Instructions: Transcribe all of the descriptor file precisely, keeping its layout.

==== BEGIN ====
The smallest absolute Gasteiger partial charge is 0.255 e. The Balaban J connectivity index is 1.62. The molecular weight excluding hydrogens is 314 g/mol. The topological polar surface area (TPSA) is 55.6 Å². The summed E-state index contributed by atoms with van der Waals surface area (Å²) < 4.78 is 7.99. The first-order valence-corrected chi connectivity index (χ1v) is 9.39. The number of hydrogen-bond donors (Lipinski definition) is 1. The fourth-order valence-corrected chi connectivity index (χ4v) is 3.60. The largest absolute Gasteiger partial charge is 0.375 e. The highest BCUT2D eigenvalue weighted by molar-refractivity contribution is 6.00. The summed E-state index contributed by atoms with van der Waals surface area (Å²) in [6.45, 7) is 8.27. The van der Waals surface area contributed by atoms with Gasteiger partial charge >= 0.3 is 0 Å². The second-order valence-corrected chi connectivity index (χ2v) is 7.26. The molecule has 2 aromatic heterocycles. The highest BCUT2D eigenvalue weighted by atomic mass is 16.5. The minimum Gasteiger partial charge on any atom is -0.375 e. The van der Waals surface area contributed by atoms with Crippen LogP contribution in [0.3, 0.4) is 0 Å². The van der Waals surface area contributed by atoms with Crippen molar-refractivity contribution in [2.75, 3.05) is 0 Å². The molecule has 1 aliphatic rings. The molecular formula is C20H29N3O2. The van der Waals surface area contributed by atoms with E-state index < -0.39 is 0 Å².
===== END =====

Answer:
The smallest absolute Gasteiger partial charge is 0.255 e. The Balaban J connectivity index is 1.62. The molecular weight excluding hydrogens is 314 g/mol. The topological polar surface area (TPSA) is 55.6 Å². The summed E-state index contributed by atoms with van der Waals surface area (Å²) < 4.78 is 7.99. The first-order valence-corrected chi connectivity index (χ1v) is 9.39. The number of hydrogen-bond donors (Lipinski definition) is 1. The fourth-order valence-corrected chi connectivity index (χ4v) is 3.60. The largest absolute Gasteiger partial charge is 0.375 e. The highest BCUT2D eigenvalue weighted by molar-refractivity contribution is 6.00. The summed E-state index contributed by atoms with van der Waals surface area (Å²) in [6.45, 7) is 8.27. The van der Waals surface area contributed by atoms with Gasteiger partial charge >= 0.3 is 0 Å². The second-order valence-corrected chi connectivity index (χ2v) is 7.26. The molecule has 2 aromatic heterocycles. The highest BCUT2D eigenvalue weighted by atomic mass is 16.5. The minimum Gasteiger partial charge on any atom is -0.375 e. The van der Waals surface area contributed by atoms with Crippen LogP contribution in [0.3, 0.4) is 0 Å². The van der Waals surface area contributed by atoms with Crippen molar-refractivity contribution in [2.75, 3.05) is 0 Å². The molecule has 1 aliphatic rings. The molecular formula is C20H29N3O2. The van der Waals surface area contributed by atoms with E-state index < -0.39 is 0 Å².